Appointing the Median Voter of a Policy Board
Partisan politics and elector uncertainty generate policy uncertainty and partisan business cycles. To reduce policy uncertainty, society must design the policy-making environment to overcome electoral uncertainty and partisanship without ignoring the electorate’s wishes. I show that delegating policy to an independent policy board with discretionary powers substantially reduces policy uncertainty while maintaining political accountability. Board members are chosen in a partisan, noncooperative environment yet, in the benchmark model, policy uncertainty is eliminated and the policy rule is replicated. Thus, a political “invisible hand” is at work—by setting up the policy institution properly and having the participants pursue their own self-interest, the social “optimum” prevails.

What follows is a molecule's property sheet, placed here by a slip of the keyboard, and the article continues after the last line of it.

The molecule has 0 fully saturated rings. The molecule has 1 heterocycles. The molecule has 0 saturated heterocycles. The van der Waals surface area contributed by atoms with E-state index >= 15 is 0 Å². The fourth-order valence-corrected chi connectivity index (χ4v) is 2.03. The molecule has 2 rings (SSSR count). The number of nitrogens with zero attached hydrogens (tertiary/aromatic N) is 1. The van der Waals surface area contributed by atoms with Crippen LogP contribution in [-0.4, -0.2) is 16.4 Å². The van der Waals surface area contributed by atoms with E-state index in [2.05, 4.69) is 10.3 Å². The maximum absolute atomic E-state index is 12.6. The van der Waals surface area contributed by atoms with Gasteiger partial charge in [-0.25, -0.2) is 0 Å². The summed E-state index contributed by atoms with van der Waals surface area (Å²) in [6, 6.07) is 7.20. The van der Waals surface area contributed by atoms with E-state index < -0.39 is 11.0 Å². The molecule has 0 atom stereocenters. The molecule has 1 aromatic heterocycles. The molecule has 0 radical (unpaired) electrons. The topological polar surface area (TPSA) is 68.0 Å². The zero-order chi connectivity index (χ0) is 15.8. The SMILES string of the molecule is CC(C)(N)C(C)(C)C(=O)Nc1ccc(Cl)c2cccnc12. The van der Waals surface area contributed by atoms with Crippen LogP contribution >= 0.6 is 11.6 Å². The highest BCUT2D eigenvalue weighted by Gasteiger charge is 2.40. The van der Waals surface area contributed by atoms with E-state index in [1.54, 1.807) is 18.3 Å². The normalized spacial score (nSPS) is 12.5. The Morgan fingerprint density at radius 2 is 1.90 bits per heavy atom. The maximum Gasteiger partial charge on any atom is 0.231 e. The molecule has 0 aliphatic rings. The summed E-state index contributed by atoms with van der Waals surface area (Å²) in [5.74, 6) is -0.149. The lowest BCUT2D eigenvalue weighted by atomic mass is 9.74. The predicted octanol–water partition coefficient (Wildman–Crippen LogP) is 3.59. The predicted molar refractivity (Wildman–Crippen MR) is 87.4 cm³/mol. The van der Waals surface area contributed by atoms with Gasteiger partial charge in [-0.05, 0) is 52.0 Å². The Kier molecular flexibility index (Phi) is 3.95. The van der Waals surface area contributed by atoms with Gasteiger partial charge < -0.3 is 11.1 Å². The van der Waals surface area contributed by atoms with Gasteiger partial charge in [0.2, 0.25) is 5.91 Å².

Suggested citation: Waller, Christopher, 1998. “Appointing the Median Voter of a Policy Board,” Federal Reserve Bank of Cleveland, Working Paper, no. 98-02.